Welcome to Anne's blog!

If you are new to the blog, you probably want to start at the beginning of the whole sad story. To get there, use the "Blog Archive" tool in the right column of the blog and click on "2009," and then "January 25." From there you can continue to click on each week to see the weekly entries.

I would love to hear from you! If you would like to leave a message, you can reach me at aheetderks@wcsmiami.org!

Thursday night, September 30

Today ended up being kind of a strange day. After they pulled out the nerve block, I feel like I was in a mental tug of war trying to discern my level of pain and how best to handle it. They haven't been real generous with pain medication so I can now tell that I need to be a little more direct in asking for help. No matter what--I made it through my first day and am now a little wiser in what to ask for tomorrow.

Whatever. The best part of the day was getting a visit from my Dad, and my friends and co-workers, Sharon and Lisa. They brought some cards that kids had made for me. They were all adorable, thoughtful, and sweet. I can tell that we should probably have a school-wide spelling test on how to spell our last name (Heettricks, Heetdreeks, Hendricks, Heaterks, etc.) . . . But one especially cracked me up.

It started as a piece of paper folded up so many times that it resembled a very unique form of origami--only to be carefully secured with about three miles of scotch tape. After spending 10 minutes just trying to open it up, I could tell that there was another wad of paper inside the package. Well--the paper was none other than $21.00 in bills. When I opened up the card, there was a beautiful watercolor painting of water and a prosthetic leg with the message, "For the water leg."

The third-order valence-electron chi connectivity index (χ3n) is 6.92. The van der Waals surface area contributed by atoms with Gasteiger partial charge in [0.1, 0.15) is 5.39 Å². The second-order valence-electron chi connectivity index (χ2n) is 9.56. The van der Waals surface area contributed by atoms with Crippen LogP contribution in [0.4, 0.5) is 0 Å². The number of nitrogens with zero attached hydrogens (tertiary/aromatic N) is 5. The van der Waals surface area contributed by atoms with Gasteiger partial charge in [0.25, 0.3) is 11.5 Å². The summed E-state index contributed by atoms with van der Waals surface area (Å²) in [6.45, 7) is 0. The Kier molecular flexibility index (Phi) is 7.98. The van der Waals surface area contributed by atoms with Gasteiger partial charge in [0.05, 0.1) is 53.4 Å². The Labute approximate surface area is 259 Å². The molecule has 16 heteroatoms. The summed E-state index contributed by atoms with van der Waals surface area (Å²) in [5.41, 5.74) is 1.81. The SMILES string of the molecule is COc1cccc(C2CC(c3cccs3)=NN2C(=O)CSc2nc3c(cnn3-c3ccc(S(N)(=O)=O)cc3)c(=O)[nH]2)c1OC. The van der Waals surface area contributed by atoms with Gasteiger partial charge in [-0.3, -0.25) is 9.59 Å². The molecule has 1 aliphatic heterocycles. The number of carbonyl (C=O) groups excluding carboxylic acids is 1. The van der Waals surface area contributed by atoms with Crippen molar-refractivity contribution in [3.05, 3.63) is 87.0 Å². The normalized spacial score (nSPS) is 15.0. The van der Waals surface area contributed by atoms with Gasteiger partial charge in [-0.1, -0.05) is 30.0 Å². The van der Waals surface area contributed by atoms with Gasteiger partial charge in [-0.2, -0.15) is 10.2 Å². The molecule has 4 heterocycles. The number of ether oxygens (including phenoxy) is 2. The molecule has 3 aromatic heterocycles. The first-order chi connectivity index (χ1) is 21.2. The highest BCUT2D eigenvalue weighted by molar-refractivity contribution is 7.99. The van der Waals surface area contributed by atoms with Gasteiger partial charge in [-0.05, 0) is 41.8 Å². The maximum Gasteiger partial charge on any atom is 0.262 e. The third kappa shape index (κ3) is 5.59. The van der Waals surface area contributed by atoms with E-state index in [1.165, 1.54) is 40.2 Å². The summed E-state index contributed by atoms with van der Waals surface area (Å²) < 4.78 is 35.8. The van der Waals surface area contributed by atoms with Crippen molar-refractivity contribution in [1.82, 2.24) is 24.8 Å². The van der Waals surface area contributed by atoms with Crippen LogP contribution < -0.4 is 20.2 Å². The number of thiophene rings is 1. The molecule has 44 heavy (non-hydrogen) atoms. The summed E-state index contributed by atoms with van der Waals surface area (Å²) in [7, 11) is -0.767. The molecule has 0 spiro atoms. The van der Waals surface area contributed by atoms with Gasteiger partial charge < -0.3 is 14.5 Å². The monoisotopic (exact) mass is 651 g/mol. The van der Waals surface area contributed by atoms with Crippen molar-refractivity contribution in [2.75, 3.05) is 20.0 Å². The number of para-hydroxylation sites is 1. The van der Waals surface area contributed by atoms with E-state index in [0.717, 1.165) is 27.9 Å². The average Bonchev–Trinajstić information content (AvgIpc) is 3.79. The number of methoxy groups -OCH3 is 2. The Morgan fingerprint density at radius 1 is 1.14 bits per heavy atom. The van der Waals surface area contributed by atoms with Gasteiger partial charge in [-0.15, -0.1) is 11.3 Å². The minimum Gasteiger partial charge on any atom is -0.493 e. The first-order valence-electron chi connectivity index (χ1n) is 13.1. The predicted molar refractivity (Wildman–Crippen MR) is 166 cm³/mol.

When talking with the kids on Monday, a lot of them asked if my fake leg would rust in water. I explained that I was going to have to save up some money for a special prosthetic called a "water leg" that can be used when walking in and out of water at the beach, washing a car, or going waterskiing (for example). Well, this little girl took it upon herself to get a "water leg" fund going for me. Too funny. So sweet. (Don't worry--I will get the money back to her parents as soon as I can.) :)

Anyway--I am slowly getting used to the look of my new body. I haven't had a chance to stand up yet--we will cross that bridge tomorrow. Thanks for all of the encouragement. Love to you all!


Thursday, September 30 -10:40

They just took out my nerve block pain pump so I am trying to distract myself from what might be coming. The pain management doctor was incredible. She would like to avoid putting me on the morphine and go straight to an oral pain medication so I can go home. She says that there are so many nasty germs in the hospital that I am better off getting home tomorrow. She is also going to put me on a medication called neurontin that is a medication that targets nerve pain. I know that many amputees have been helped by this medication so I am excited to try it.